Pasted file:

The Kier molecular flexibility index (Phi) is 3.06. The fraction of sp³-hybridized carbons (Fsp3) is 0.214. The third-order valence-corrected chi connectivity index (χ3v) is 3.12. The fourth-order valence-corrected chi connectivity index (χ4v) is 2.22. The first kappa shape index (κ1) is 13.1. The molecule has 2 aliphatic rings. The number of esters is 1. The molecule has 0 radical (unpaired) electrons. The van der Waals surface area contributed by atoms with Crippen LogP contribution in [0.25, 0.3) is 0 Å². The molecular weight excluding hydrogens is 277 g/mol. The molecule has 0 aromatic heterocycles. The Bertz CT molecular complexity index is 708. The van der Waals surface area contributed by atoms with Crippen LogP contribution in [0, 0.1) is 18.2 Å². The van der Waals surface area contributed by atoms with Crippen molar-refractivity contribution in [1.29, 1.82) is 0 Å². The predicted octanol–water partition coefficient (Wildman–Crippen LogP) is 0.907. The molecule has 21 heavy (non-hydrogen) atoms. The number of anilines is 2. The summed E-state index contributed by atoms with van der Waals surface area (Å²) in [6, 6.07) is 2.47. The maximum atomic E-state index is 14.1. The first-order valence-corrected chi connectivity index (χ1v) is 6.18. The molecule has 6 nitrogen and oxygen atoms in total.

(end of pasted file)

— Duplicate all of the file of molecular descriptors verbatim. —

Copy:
The Kier molecular flexibility index (Phi) is 3.06. The fraction of sp³-hybridized carbons (Fsp3) is 0.214. The third-order valence-corrected chi connectivity index (χ3v) is 3.12. The fourth-order valence-corrected chi connectivity index (χ4v) is 2.22. The first kappa shape index (κ1) is 13.1. The molecule has 2 aliphatic rings. The number of esters is 1. The molecule has 0 radical (unpaired) electrons. The van der Waals surface area contributed by atoms with Crippen LogP contribution in [0.25, 0.3) is 0 Å². The molecular weight excluding hydrogens is 277 g/mol. The molecule has 0 aromatic heterocycles. The Bertz CT molecular complexity index is 708. The van der Waals surface area contributed by atoms with Crippen LogP contribution in [0, 0.1) is 18.2 Å². The van der Waals surface area contributed by atoms with Crippen molar-refractivity contribution in [1.29, 1.82) is 0 Å². The predicted octanol–water partition coefficient (Wildman–Crippen LogP) is 0.907. The molecule has 21 heavy (non-hydrogen) atoms. The number of anilines is 2. The summed E-state index contributed by atoms with van der Waals surface area (Å²) in [6, 6.07) is 2.47. The maximum atomic E-state index is 14.1. The first-order valence-corrected chi connectivity index (χ1v) is 6.18. The molecule has 6 nitrogen and oxygen atoms in total.